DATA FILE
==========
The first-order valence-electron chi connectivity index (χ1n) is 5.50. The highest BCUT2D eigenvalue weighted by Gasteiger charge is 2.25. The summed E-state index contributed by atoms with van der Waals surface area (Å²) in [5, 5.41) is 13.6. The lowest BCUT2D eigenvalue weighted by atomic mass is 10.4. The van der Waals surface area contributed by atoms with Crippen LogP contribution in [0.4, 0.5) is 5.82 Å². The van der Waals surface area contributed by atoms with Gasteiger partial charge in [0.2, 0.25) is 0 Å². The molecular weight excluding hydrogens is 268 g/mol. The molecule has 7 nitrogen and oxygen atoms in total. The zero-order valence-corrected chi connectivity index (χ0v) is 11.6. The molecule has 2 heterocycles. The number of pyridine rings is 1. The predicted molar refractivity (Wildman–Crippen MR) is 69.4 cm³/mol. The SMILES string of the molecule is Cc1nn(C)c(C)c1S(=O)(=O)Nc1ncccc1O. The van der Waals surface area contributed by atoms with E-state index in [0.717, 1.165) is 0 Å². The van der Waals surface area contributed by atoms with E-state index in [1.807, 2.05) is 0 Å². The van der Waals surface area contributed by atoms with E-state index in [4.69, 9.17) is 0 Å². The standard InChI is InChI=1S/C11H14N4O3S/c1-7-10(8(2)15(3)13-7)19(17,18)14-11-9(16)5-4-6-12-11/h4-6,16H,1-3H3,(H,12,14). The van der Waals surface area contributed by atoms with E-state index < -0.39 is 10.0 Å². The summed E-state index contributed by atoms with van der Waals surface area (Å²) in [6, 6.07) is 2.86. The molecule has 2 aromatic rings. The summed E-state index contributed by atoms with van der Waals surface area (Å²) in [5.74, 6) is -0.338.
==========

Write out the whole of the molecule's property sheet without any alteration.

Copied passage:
The first-order valence-electron chi connectivity index (χ1n) is 5.50. The highest BCUT2D eigenvalue weighted by Gasteiger charge is 2.25. The summed E-state index contributed by atoms with van der Waals surface area (Å²) in [5, 5.41) is 13.6. The lowest BCUT2D eigenvalue weighted by atomic mass is 10.4. The van der Waals surface area contributed by atoms with Crippen LogP contribution in [0.4, 0.5) is 5.82 Å². The van der Waals surface area contributed by atoms with Gasteiger partial charge in [0.2, 0.25) is 0 Å². The molecular weight excluding hydrogens is 268 g/mol. The molecule has 7 nitrogen and oxygen atoms in total. The zero-order valence-corrected chi connectivity index (χ0v) is 11.6. The molecule has 2 heterocycles. The number of pyridine rings is 1. The predicted molar refractivity (Wildman–Crippen MR) is 69.4 cm³/mol. The SMILES string of the molecule is Cc1nn(C)c(C)c1S(=O)(=O)Nc1ncccc1O. The van der Waals surface area contributed by atoms with E-state index in [0.717, 1.165) is 0 Å². The van der Waals surface area contributed by atoms with E-state index in [1.807, 2.05) is 0 Å². The van der Waals surface area contributed by atoms with E-state index in [4.69, 9.17) is 0 Å². The standard InChI is InChI=1S/C11H14N4O3S/c1-7-10(8(2)15(3)13-7)19(17,18)14-11-9(16)5-4-6-12-11/h4-6,16H,1-3H3,(H,12,14). The van der Waals surface area contributed by atoms with E-state index < -0.39 is 10.0 Å². The summed E-state index contributed by atoms with van der Waals surface area (Å²) in [6, 6.07) is 2.86. The molecule has 2 aromatic rings. The summed E-state index contributed by atoms with van der Waals surface area (Å²) in [5.74, 6) is -0.338.